It is an incredible feeling when you cheer for a goal scored by your team along with 30ooo+ fans in a football stadium. That being said, one is not always at a stadium watching a goal being scored by their team along with 30000+ fans. But what if someone has made it possible to cheer along with thousands of people right from your favourite spot on your couch in front of your television at home?

Enter, Fanmode.

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5 reasons why #Glasgow2014 failed as a digital experience

There was no better way to follow the 2012 London Olympics, than on the Internet. Not only could you watch any of the disciplines live on Youtube at anytime (if you were in one of 64 countries anyway), finding virtually any piece of information you needed was easy and intuitive.

You never expect a backward step in the digital word, but in comparison to the London Games, the experience of trying to follow the 2014 Commonwealth Games in Glasgow online, is turning out to be a rather disappointing experience.

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Review of 120sports – An innovation in new media sports content

Innovation in content formats has been a key element in the battle for digital eyeballs, especially as new media has taken over the content consumption landscape. Long articles have long been replaced by short reads and the importance of pictorial and video content in a publisher’s mix of offerings is globally understood and accepted.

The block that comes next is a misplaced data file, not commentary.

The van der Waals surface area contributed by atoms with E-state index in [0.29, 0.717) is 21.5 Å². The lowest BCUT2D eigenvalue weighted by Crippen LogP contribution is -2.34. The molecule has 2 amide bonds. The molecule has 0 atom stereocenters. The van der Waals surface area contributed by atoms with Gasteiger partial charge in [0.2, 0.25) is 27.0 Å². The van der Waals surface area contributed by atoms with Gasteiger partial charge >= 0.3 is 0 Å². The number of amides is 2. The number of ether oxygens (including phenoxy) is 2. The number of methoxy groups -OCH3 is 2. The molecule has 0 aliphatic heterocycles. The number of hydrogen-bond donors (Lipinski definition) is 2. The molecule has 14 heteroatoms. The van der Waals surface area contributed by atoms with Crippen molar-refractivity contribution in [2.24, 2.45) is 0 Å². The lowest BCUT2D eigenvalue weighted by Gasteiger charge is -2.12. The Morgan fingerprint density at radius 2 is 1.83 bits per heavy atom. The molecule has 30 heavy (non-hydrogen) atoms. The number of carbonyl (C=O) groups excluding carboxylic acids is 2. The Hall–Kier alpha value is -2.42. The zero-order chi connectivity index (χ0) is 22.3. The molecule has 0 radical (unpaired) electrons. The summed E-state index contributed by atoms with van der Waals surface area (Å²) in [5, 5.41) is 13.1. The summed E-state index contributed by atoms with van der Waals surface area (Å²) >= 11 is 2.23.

120sports by Times Inc is an interesting large scale attempt at innovation in content format, that should be observed closely over the next 12 months to see if it is able to make a dent in the insatiable market for sports content.

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How the British Open has broken from tradition and gone digital

A case study on engaging with fans at the venue

 

At the 2014 British Open, won by Rory McIlroy, fans at the venue had access to something they take granted in their day to day lives, but have been mostly denied at one of golf’s traditional show pieces so far — Wifi.

From a fan engagement perspective though, it is their switch to digital scoreboards (or leaderboards — the apt reference for golf) that is changing the way people stay informed about what’s happening.

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Three great Android apps to follow Football News & Transfer Rumours


Everyone needs a go-to football app on their android phone. One that gives them live scores, news and transfer information with live scores being the most sought after of the three.

My go-to live score app is SofaScore

It gives me live scores without the news & it does it the scores brilliantly. It doesn’t just provide me with push notifications for every goal (which is common), it also provides me with a video link to watch the goal that I missed.
That little bonus of watching a video soon after the goal is scored is what makes me come back to SofaScore every time.

But when there is no live match being played, you need to know who your club will sign in the transfer window.